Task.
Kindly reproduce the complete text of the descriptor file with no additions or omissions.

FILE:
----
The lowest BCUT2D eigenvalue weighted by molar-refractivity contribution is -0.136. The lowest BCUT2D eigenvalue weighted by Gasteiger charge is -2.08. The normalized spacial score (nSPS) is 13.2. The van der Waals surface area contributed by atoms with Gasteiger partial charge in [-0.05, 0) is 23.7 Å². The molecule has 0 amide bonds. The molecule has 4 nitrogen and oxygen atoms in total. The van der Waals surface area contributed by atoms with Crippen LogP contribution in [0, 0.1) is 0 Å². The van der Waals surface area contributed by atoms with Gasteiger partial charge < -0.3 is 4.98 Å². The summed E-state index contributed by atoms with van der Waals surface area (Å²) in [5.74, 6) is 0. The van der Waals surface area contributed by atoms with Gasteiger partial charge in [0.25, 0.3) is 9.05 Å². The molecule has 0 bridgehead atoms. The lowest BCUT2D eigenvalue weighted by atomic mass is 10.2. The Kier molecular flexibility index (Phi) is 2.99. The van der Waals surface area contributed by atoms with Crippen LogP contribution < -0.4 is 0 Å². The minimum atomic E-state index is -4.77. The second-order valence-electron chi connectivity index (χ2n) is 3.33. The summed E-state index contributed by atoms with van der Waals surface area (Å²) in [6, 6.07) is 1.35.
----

The lowest BCUT2D eigenvalue weighted by molar-refractivity contribution is -0.136. The lowest BCUT2D eigenvalue weighted by Gasteiger charge is -2.08. The normalized spacial score (nSPS) is 13.2. The van der Waals surface area contributed by atoms with Gasteiger partial charge in [-0.05, 0) is 23.7 Å². The molecule has 0 amide bonds. The molecule has 4 nitrogen and oxygen atoms in total. The van der Waals surface area contributed by atoms with Crippen LogP contribution in [0, 0.1) is 0 Å². The van der Waals surface area contributed by atoms with Gasteiger partial charge < -0.3 is 4.98 Å². The summed E-state index contributed by atoms with van der Waals surface area (Å²) in [5.74, 6) is 0. The van der Waals surface area contributed by atoms with Gasteiger partial charge in [0.25, 0.3) is 9.05 Å². The molecule has 0 bridgehead atoms. The lowest BCUT2D eigenvalue weighted by atomic mass is 10.2. The Kier molecular flexibility index (Phi) is 2.99. The van der Waals surface area contributed by atoms with Crippen LogP contribution < -0.4 is 0 Å². The minimum atomic E-state index is -4.77. The second-order valence-electron chi connectivity index (χ2n) is 3.33. The summed E-state index contributed by atoms with van der Waals surface area (Å²) in [6, 6.07) is 1.35.